Still married but living with someone else? How this could affect your divorce.
Are you still married but living with someone else? Discover how this could affect your divorce and what Slater and Gordon's lawyers can do to help you.
19 June 2018
Situations involving divorce and separation are hardly ever simple and straightforward, especially when it comes to legal matters. This is why separating couples depend on advice from experienced family law solicitors who know how best to navigate difficult situations in order to reach a resolution that works.
When it comes to divorce, one of the main sticking points - besides of course, who gets what - is how the process will actually be started. Who’ll petition for divorce, and what reasons will be given to the courts for the legal separation?
A quick guide to the divorce process
For those who are new to the process of getting a divorce, there are a few crucial points to know:
- One person must petition the other for divorce - you can’t petition together
- A court needs to be convinced that the marriage has irretrievably broken down. This is proven through evidence supporting one of five reasons.
- The five reasons include unreasonable behaviour, adultery,desertion, as well as the ‘no fault’ reasons of being separated for two years (if you both agree to the divorce) and being separated for five years (if only one party wants the divorce).
A closer look at adultery as a reason for divorce
One of the most commonly used reasons for divorce is adultery. In some cases, adultery is very straightforward to prove to a court. There may be evidence of the infidelity in the form of messages via SMS or social media, the report of private detectives (if you choose to gather evidence in this way) or from one partner catching the other in the act.
It’s understandable that a person may no longer wish to remain married to their spouse if they catch them being unfaithful. While some couples may be able to come back from adultery through counselling and hard work, for others this behaviour is a deal-breaker, eroding the trust that the relationship is built upon.
A quick point to note here is that UK courts currently define adultery as a reason for divorce as a sexual relationship between a man and a woman. The law doesn’t class same-sex relationships as adultery. This is an issue that comes up a lot for our family lawyers and their clients, and it can be a tricky one to navigate, meaning it’s essential that you have access to specialist advice.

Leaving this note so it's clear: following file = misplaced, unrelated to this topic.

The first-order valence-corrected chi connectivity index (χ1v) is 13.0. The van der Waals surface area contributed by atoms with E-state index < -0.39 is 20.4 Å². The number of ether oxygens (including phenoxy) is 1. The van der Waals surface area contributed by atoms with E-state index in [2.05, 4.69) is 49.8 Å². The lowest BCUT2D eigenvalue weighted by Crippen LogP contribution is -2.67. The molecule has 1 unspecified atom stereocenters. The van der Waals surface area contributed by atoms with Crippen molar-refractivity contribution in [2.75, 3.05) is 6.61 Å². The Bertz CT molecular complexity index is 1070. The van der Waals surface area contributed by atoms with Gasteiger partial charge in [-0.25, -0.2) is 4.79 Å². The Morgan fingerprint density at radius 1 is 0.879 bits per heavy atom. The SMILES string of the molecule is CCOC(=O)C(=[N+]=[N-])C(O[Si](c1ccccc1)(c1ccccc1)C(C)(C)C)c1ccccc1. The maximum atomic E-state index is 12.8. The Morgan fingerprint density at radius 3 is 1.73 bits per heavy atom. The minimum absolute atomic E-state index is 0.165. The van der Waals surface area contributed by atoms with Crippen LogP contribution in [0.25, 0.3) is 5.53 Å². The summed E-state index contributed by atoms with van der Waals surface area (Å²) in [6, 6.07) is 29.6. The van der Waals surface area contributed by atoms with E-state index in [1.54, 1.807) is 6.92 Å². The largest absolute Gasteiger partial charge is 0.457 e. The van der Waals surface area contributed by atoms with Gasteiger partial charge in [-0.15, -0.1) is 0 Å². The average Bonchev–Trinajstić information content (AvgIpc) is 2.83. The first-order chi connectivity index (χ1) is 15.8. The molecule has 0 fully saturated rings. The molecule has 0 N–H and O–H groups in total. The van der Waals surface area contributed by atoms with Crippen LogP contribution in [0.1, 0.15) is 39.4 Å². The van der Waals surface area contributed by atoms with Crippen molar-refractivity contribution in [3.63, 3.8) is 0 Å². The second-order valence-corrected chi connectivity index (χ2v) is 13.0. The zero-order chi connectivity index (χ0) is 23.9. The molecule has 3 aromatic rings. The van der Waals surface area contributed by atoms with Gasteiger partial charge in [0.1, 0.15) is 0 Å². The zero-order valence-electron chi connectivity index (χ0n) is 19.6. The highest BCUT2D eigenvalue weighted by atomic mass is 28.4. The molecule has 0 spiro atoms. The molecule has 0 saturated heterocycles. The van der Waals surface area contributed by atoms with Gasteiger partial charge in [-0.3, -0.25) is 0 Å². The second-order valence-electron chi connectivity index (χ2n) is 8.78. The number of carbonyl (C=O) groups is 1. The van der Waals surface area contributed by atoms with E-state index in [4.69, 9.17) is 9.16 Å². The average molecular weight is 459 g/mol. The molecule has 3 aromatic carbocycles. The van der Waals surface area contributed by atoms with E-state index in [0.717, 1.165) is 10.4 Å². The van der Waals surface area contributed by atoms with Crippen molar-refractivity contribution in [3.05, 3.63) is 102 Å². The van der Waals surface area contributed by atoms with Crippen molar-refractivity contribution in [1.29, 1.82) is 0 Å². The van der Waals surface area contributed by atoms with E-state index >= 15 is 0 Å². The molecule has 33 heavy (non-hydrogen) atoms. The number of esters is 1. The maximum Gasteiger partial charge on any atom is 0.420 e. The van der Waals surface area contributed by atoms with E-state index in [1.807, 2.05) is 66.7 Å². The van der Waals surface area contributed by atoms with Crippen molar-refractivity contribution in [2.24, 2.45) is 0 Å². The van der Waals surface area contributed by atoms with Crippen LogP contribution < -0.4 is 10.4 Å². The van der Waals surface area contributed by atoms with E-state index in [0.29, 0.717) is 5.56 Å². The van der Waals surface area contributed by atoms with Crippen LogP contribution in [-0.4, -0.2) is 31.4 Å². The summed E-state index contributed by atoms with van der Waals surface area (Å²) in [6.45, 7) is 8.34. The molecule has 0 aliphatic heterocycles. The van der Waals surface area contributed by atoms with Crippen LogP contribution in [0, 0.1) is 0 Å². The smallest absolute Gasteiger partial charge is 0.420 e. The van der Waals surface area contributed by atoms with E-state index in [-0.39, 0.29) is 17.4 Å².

Adultery after separation - how this can affect your divorce
If a married couple are still together and living in the same house and one is unfaithful to the other, this is typically a clear-cut case of adultery. However, things can seem much more complicated if the couple have separated but are still legally married. Our family law solicitors are often asked if living with and being in a sexual relationship with someone else after informally separating from a spouse can constitute adultery?
The simple answer to this potentially complicated question is yes. In the eyes of the law, you’re still married to your former partner. The split could have been completely amicable and you and your spouse may have agreed to see other people, but your ex could still petition you for divorce citing the reason of adultery. Many people are extremely surprised to learn this, which again emphasises how crucial it is to seek advice from a family law solicitor as early as possible in the divorce process.
Other important points to note when it comes to adultery after separation include the following:
- The main fact that a court will consider is that one partner has had a sexual relationship with another person of the opposite sex while still legally married.
- It doesn’t matter if your ex moved in with someone else first or had an affair first; they can still petition you for divorce on the grounds of adultery if you’re in a sexual relationship with another person.
People often mistakenly believe that a court will be more likely to award settlements in favour of the person petitioning the other for divorce on the basis of adultery. This isn’t the case, as the court doesn’t pass any kind of moral judgement when allocating financial settlements in divorce.
On its own, adultery can be seen as a symptom of a failing relationship, not necessarily the sole cause. Courts will only take into account behaviour that is ‘gross and obvious’ when deciding divorce settlements - for example, violence or abuse in the relationship.
However, some people don’t like the idea of being ‘blamed’ in a divorce petition, so it’s important to be aware of the circumstances in which adultery can be cited as a reason for legal separation.
There’s also another way of looking at this. For people who want a speedy divorce so that both parties can move on with their lives, the fact that you can cite adultery as a reason even after separation provides a useful opportunity. One party can simply petition the other and the divorce will proceed quickly.
Speak to our family law solicitors for advice on divorce
If you want to know more about adultery and divorce, the Slater and Gordon team are happy to help. Our family law experts have dealt with divorce cases of all kinds, so are perfectly placed to answer your questions. Please call on freephone or for expert advice.
All the above information was correct at the time of publication.